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Her 1916 Easter Rising service medal testifies to her determination and resolve. Estimated at €20,000-30,000 at Mullen’s (24.6% buyer’s premium inc VAT) of Laurel Park, Bray, County Dublin, on January 29, it sold for €58,000 (£49,200) to a commission bidder against a bidder in the room. The medal was gifted by Lynn to her cousin George G Llewellyn Wynne and came to auction by descent.

Lynn had become a Suffragette and, influenced by the writings of James Connolly, also joined the Irish Citizen Army as chief medical officer. She became a trusted confidante of Connolly and was very active in preparations for the 1916 rebellion. She not only sourced and distributed medical supplies but also distributed guns and ammunition, even storing some in her home, which she shared with her life partner Madeleine ffrench-Mullen.

During the rising, Lynn was part of the City Hall garrison, adopting a leadership role following the death by sniper-fire of Sean Connolly, which she witnessed. She was arrested and imprisoned and was one of only six women to be deported to British jails for their part in the battle.

Following her release she was appointed vicepresident of Sinn Fein and was on the run for much of the War of Independence.

Lynn was the driving force behind the establishment of St Ultan’s Children’s Hospital in 1919. Her work with Dublin’s inner-city poor had convinced her of the need to provide medical and educational facilities for impoverished mothers and infants. St Ultan’s was the only hospital in Ireland entirely managed by women. It closed in 1983.

According to the Medal Yearbook, 1906 of the 2000 medals for the Easter Rising instituted in January 1941 were issued. It adds: “Of these, 266 were named and presented to the next of kin of those who had died before the date of issue, including the 88 killed in the rebellion and 16 executed afterwards. The remainder were issued unnamed. Another 450 medals were struck and issued later.”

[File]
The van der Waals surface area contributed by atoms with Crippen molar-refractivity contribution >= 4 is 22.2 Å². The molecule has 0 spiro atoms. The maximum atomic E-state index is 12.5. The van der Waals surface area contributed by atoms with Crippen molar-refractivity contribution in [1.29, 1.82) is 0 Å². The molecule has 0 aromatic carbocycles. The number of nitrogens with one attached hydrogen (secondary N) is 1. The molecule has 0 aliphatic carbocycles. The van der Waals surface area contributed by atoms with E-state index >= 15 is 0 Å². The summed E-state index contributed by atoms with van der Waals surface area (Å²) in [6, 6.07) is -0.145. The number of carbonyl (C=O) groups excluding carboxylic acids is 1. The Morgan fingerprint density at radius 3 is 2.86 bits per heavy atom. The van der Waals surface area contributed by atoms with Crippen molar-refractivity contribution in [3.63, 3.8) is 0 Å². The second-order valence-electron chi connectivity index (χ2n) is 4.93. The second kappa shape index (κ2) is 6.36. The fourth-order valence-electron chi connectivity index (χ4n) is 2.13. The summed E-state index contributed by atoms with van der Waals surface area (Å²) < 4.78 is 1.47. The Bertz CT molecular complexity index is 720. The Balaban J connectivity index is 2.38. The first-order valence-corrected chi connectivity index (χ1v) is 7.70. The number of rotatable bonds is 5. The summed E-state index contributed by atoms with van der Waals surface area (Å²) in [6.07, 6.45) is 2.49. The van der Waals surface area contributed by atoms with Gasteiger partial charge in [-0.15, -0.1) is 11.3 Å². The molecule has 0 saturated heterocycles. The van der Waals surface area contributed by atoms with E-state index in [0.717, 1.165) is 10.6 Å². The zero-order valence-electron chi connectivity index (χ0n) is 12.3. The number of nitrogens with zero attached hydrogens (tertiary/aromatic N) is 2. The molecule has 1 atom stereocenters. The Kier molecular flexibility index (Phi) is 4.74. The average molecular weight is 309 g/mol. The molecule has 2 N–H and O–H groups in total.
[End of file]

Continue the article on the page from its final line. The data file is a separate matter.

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Countess Markievicz’s writing slope – €2800 (£2320) at Mullen’s.

Lynn’s distant cousin Constance Markievicz was heavily involved in Irish nationalism. Also in this auction, Countess Markievicz’s writing slope sold at €2800/£2320 (guide €800-1200) via thesaleroom.com. The sloping lid of the rosewood lap desk was inlaid with a brass plate engraved CGB for Constance Gore-Booth, her name before marriage.

Markievicz was sentenced to death for her part in the rising but, commuted to a lifetime of penal servitude, she was released the next year. In 1918 Markievicz became the first woman elected to the British Parliament, though she refused to take her seat.

She was also the only woman to serve in the first Dáil Éireann (Irish Assembly) and was minister of labour from 1919-22.